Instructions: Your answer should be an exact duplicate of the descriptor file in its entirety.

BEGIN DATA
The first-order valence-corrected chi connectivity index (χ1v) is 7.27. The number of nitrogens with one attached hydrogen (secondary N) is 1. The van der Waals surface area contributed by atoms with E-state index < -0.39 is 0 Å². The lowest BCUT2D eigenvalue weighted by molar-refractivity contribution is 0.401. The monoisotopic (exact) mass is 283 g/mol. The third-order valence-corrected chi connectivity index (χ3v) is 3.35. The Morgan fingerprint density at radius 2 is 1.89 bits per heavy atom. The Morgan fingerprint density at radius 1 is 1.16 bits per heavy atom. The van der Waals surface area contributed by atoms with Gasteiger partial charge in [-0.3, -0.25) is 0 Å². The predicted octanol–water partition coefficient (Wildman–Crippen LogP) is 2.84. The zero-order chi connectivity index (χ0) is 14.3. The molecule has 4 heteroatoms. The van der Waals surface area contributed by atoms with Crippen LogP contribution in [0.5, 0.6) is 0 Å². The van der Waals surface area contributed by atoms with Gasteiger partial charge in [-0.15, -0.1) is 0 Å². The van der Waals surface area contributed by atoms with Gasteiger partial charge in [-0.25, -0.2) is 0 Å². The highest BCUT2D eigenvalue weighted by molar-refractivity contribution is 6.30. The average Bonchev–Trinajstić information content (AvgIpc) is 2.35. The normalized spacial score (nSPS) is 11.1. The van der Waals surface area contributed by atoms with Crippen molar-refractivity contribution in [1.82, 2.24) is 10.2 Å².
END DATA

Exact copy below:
The first-order valence-corrected chi connectivity index (χ1v) is 7.27. The number of nitrogens with one attached hydrogen (secondary N) is 1. The van der Waals surface area contributed by atoms with E-state index < -0.39 is 0 Å². The lowest BCUT2D eigenvalue weighted by molar-refractivity contribution is 0.401. The monoisotopic (exact) mass is 283 g/mol. The third-order valence-corrected chi connectivity index (χ3v) is 3.35. The Morgan fingerprint density at radius 2 is 1.89 bits per heavy atom. The Morgan fingerprint density at radius 1 is 1.16 bits per heavy atom. The van der Waals surface area contributed by atoms with Gasteiger partial charge in [-0.3, -0.25) is 0 Å². The predicted octanol–water partition coefficient (Wildman–Crippen LogP) is 2.84. The zero-order chi connectivity index (χ0) is 14.3. The molecule has 4 heteroatoms. The van der Waals surface area contributed by atoms with Crippen LogP contribution in [0.5, 0.6) is 0 Å². The van der Waals surface area contributed by atoms with Gasteiger partial charge in [-0.15, -0.1) is 0 Å². The van der Waals surface area contributed by atoms with Gasteiger partial charge in [-0.25, -0.2) is 0 Å². The highest BCUT2D eigenvalue weighted by molar-refractivity contribution is 6.30. The average Bonchev–Trinajstić information content (AvgIpc) is 2.35. The normalized spacial score (nSPS) is 11.1. The van der Waals surface area contributed by atoms with Crippen molar-refractivity contribution in [1.82, 2.24) is 10.2 Å².